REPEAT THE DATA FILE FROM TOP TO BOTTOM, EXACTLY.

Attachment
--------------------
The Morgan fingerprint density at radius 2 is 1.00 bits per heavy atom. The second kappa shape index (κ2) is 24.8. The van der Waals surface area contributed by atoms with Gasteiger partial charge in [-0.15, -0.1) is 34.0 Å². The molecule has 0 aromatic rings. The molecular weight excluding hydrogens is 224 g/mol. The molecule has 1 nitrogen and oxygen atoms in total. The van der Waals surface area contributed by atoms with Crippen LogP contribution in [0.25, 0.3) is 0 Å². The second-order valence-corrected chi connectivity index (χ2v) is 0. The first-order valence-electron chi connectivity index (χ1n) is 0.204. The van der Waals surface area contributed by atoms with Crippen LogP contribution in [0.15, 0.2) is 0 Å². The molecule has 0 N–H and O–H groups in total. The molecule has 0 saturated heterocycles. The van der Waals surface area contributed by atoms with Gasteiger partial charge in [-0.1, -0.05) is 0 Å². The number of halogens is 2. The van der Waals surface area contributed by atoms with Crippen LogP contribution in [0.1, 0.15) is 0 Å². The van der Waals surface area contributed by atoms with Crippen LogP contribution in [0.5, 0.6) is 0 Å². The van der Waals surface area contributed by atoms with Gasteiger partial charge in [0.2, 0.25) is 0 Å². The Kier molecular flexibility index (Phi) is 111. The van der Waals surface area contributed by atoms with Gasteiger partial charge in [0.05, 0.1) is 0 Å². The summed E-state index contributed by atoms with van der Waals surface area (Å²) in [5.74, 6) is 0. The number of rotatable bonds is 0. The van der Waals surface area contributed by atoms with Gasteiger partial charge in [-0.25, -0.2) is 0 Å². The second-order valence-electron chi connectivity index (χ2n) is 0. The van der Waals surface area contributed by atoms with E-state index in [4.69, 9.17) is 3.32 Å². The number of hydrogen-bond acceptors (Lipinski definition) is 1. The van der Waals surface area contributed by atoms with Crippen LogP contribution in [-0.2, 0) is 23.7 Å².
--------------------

The Morgan fingerprint density at radius 2 is 1.00 bits per heavy atom. The second kappa shape index (κ2) is 24.8. The van der Waals surface area contributed by atoms with Gasteiger partial charge in [-0.15, -0.1) is 34.0 Å². The molecule has 0 aromatic rings. The molecular weight excluding hydrogens is 224 g/mol. The molecule has 1 nitrogen and oxygen atoms in total. The van der Waals surface area contributed by atoms with Crippen LogP contribution in [0.25, 0.3) is 0 Å². The second-order valence-corrected chi connectivity index (χ2v) is 0. The first-order valence-electron chi connectivity index (χ1n) is 0.204. The van der Waals surface area contributed by atoms with Crippen LogP contribution in [0.15, 0.2) is 0 Å². The molecule has 0 N–H and O–H groups in total. The molecule has 0 saturated heterocycles. The van der Waals surface area contributed by atoms with Gasteiger partial charge in [-0.1, -0.05) is 0 Å². The number of halogens is 2. The van der Waals surface area contributed by atoms with Crippen LogP contribution in [0.1, 0.15) is 0 Å². The van der Waals surface area contributed by atoms with Crippen LogP contribution in [0.5, 0.6) is 0 Å². The van der Waals surface area contributed by atoms with Gasteiger partial charge in [0.2, 0.25) is 0 Å². The Kier molecular flexibility index (Phi) is 111. The van der Waals surface area contributed by atoms with Gasteiger partial charge in [0.05, 0.1) is 0 Å². The summed E-state index contributed by atoms with van der Waals surface area (Å²) in [5.74, 6) is 0. The number of rotatable bonds is 0. The van der Waals surface area contributed by atoms with Gasteiger partial charge in [-0.25, -0.2) is 0 Å². The second-order valence-electron chi connectivity index (χ2n) is 0. The van der Waals surface area contributed by atoms with E-state index in [4.69, 9.17) is 3.32 Å². The number of hydrogen-bond acceptors (Lipinski definition) is 1. The van der Waals surface area contributed by atoms with Crippen LogP contribution in [-0.2, 0) is 23.7 Å².